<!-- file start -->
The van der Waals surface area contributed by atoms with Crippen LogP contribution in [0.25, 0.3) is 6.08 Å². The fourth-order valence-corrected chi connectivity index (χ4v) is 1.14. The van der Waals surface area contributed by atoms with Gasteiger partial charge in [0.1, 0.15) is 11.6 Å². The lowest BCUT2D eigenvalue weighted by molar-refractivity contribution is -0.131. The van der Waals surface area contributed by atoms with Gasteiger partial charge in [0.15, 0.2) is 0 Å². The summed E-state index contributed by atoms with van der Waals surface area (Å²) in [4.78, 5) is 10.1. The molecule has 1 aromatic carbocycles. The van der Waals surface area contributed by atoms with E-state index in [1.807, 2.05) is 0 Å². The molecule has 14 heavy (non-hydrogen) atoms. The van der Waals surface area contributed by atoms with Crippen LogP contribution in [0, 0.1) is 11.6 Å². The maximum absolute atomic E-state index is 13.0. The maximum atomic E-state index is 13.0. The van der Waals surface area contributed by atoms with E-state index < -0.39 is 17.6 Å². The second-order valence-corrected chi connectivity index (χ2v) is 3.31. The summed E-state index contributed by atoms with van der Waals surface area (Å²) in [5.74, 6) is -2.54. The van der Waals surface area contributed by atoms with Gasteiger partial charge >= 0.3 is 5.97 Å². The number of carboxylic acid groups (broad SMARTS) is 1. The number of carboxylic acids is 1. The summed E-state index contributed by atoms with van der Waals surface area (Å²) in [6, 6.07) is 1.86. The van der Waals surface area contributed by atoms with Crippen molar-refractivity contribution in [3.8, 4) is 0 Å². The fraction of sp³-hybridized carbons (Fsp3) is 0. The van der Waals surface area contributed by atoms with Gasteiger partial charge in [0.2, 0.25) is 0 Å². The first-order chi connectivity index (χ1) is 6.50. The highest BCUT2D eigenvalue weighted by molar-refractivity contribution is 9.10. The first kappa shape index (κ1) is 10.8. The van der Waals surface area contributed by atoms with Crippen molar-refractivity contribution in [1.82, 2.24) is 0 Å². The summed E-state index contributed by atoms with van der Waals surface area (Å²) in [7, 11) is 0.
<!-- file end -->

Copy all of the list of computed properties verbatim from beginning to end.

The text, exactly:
The van der Waals surface area contributed by atoms with Crippen LogP contribution in [0.25, 0.3) is 6.08 Å². The fourth-order valence-corrected chi connectivity index (χ4v) is 1.14. The van der Waals surface area contributed by atoms with Gasteiger partial charge in [0.1, 0.15) is 11.6 Å². The lowest BCUT2D eigenvalue weighted by molar-refractivity contribution is -0.131. The van der Waals surface area contributed by atoms with Gasteiger partial charge in [0.15, 0.2) is 0 Å². The summed E-state index contributed by atoms with van der Waals surface area (Å²) in [4.78, 5) is 10.1. The molecule has 1 aromatic carbocycles. The van der Waals surface area contributed by atoms with E-state index in [1.807, 2.05) is 0 Å². The molecule has 14 heavy (non-hydrogen) atoms. The van der Waals surface area contributed by atoms with Crippen LogP contribution in [0, 0.1) is 11.6 Å². The maximum absolute atomic E-state index is 13.0. The maximum atomic E-state index is 13.0. The van der Waals surface area contributed by atoms with E-state index < -0.39 is 17.6 Å². The second-order valence-corrected chi connectivity index (χ2v) is 3.31. The summed E-state index contributed by atoms with van der Waals surface area (Å²) in [5.74, 6) is -2.54. The van der Waals surface area contributed by atoms with Gasteiger partial charge >= 0.3 is 5.97 Å². The number of carboxylic acid groups (broad SMARTS) is 1. The number of carboxylic acids is 1. The summed E-state index contributed by atoms with van der Waals surface area (Å²) in [6, 6.07) is 1.86. The van der Waals surface area contributed by atoms with Crippen molar-refractivity contribution in [3.8, 4) is 0 Å². The fraction of sp³-hybridized carbons (Fsp3) is 0. The van der Waals surface area contributed by atoms with Gasteiger partial charge in [0.2, 0.25) is 0 Å². The first-order chi connectivity index (χ1) is 6.50. The highest BCUT2D eigenvalue weighted by molar-refractivity contribution is 9.10. The first kappa shape index (κ1) is 10.8. The van der Waals surface area contributed by atoms with Crippen molar-refractivity contribution in [1.82, 2.24) is 0 Å². The summed E-state index contributed by atoms with van der Waals surface area (Å²) in [7, 11) is 0.